Friday, July 29, 2011

Tourist Day In Istanbul

Today you could call us full time tourists.  We saw many interesting historical sights in the old town of Istanbul.  The pictures below describe the day:

There were many security guards around town with machine guns.

The Blue Mosque with minarets to call Muslims to prayer.
Beautiful ancient tiles within the Blue Mosque.

The Grand Bazaar, an ancient indoor shopping mall from the 1400s, was overwhelmingly huge and filled  with artifacts and some tourist junk.

Hagia Sofia, originally a Christian church built in the sixth century, was converted to a Muslim Mosque in the 1500s.  I was fascinated by the decorative Arabic script and by the fact that the Christians used the large dome architecture before the Muslims.

Carpet sellers are ubiquitous. They are very persistent in their attempt to sell beautiful, ancient carpets.
Wandering through the old town, brought us to an art gallery.  The artist was rude, insulting us and calling us cheap Americans when we would not buy his paintings.

We found a golden window facing from the palace walls where the Sultan would look down upon his people.

At the Spice Bazarr, we found amazing sheep's cheese made within the actual sheep skin, scarves, spices, ceramics, jewelry, and my favorite, Turkish Delight ( a very yummy Turkish candy.)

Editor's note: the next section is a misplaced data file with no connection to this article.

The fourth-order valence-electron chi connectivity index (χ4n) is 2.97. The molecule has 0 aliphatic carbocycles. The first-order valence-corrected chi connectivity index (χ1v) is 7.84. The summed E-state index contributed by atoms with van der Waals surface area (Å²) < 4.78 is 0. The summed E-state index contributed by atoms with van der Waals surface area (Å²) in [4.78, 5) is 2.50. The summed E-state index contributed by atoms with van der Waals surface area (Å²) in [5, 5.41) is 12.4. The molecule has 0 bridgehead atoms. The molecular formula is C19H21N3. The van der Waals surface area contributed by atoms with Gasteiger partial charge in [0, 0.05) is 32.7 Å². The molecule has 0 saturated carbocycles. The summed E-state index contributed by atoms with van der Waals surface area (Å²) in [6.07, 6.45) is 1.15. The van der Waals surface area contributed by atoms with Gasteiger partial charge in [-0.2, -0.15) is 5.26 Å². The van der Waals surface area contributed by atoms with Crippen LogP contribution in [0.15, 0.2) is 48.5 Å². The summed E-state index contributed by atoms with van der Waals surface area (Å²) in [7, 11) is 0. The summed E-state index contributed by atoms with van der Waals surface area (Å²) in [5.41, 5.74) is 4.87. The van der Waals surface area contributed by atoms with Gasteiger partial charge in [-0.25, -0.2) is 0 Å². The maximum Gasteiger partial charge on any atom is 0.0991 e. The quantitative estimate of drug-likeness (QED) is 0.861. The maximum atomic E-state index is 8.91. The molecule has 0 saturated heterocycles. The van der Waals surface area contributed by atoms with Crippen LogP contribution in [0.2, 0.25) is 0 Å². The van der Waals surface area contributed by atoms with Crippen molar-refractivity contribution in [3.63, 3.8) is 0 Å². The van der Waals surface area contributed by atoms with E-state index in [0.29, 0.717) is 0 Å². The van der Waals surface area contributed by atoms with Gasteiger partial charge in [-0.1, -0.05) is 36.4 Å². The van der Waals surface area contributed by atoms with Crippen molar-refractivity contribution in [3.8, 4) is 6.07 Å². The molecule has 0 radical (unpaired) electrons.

After our tourist day, we met Huseyin and his wife, Delik, for dinner.  Dad, Mom, Ulrika, and I a gave Huseyin and Delik a ceramic plate decorated with fish and a sail boat to remind him of our week.  We purchased this at the spice Bazaar.  This is Ulrika's last day in Istanbul, and we will miss her very much.

Thank you for reading Rohan Geographic!


  1. Rohan. Love the pictures!! I truly enjoyed reading your earlier posts. It is amazing how much you guys have done in the last two months. I am sure that you will cherish these moments for the rest of your life and this blog is a brilliant way of capturing those moments. Great job. I will be following you in China.....

  2. If only the ubiquitous carpet salesmen were more somnolent. And how do you know the carpets are ancient?